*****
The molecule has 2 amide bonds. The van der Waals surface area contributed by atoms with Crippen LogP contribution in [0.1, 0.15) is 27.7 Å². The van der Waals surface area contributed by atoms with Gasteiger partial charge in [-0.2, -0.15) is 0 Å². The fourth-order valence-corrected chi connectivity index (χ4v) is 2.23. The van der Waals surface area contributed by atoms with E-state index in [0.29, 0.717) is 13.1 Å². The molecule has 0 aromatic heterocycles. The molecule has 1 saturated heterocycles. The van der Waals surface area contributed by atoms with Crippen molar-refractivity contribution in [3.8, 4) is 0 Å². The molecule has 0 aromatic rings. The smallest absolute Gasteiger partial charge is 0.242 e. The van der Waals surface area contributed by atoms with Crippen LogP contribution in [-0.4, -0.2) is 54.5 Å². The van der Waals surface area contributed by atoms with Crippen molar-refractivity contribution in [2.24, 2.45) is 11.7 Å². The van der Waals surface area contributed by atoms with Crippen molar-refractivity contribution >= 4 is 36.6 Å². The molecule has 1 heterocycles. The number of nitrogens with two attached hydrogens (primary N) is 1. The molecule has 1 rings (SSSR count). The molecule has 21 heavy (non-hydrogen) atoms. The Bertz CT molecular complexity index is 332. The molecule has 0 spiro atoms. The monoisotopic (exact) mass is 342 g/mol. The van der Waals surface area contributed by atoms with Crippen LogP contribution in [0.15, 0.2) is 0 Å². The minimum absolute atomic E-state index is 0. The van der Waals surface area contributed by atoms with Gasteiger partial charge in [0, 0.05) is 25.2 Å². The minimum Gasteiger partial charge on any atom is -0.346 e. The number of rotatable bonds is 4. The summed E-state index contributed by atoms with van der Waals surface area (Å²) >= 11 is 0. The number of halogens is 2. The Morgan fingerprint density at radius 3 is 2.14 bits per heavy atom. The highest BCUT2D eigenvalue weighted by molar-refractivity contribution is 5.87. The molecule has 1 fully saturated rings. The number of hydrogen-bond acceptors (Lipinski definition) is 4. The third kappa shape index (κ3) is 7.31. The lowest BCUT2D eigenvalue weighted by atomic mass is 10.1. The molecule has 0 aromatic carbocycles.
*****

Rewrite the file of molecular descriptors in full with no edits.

The molecule has 2 amide bonds. The van der Waals surface area contributed by atoms with Crippen LogP contribution in [0.1, 0.15) is 27.7 Å². The van der Waals surface area contributed by atoms with Gasteiger partial charge in [-0.2, -0.15) is 0 Å². The fourth-order valence-corrected chi connectivity index (χ4v) is 2.23. The van der Waals surface area contributed by atoms with E-state index in [0.29, 0.717) is 13.1 Å². The molecule has 0 aromatic heterocycles. The molecule has 1 saturated heterocycles. The van der Waals surface area contributed by atoms with Crippen molar-refractivity contribution in [3.8, 4) is 0 Å². The molecule has 0 aromatic rings. The smallest absolute Gasteiger partial charge is 0.242 e. The van der Waals surface area contributed by atoms with Crippen LogP contribution in [-0.4, -0.2) is 54.5 Å². The van der Waals surface area contributed by atoms with Crippen molar-refractivity contribution in [2.24, 2.45) is 11.7 Å². The van der Waals surface area contributed by atoms with Crippen molar-refractivity contribution >= 4 is 36.6 Å². The molecule has 1 heterocycles. The number of nitrogens with two attached hydrogens (primary N) is 1. The molecule has 1 rings (SSSR count). The molecule has 21 heavy (non-hydrogen) atoms. The Bertz CT molecular complexity index is 332. The molecule has 0 spiro atoms. The monoisotopic (exact) mass is 342 g/mol. The van der Waals surface area contributed by atoms with Crippen LogP contribution in [0.15, 0.2) is 0 Å². The minimum absolute atomic E-state index is 0. The van der Waals surface area contributed by atoms with Gasteiger partial charge in [0, 0.05) is 25.2 Å². The minimum Gasteiger partial charge on any atom is -0.346 e. The number of rotatable bonds is 4. The summed E-state index contributed by atoms with van der Waals surface area (Å²) >= 11 is 0. The number of halogens is 2. The Morgan fingerprint density at radius 3 is 2.14 bits per heavy atom. The highest BCUT2D eigenvalue weighted by molar-refractivity contribution is 5.87. The molecule has 1 fully saturated rings. The number of hydrogen-bond acceptors (Lipinski definition) is 4. The third kappa shape index (κ3) is 7.31. The lowest BCUT2D eigenvalue weighted by atomic mass is 10.1. The molecule has 0 aromatic carbocycles.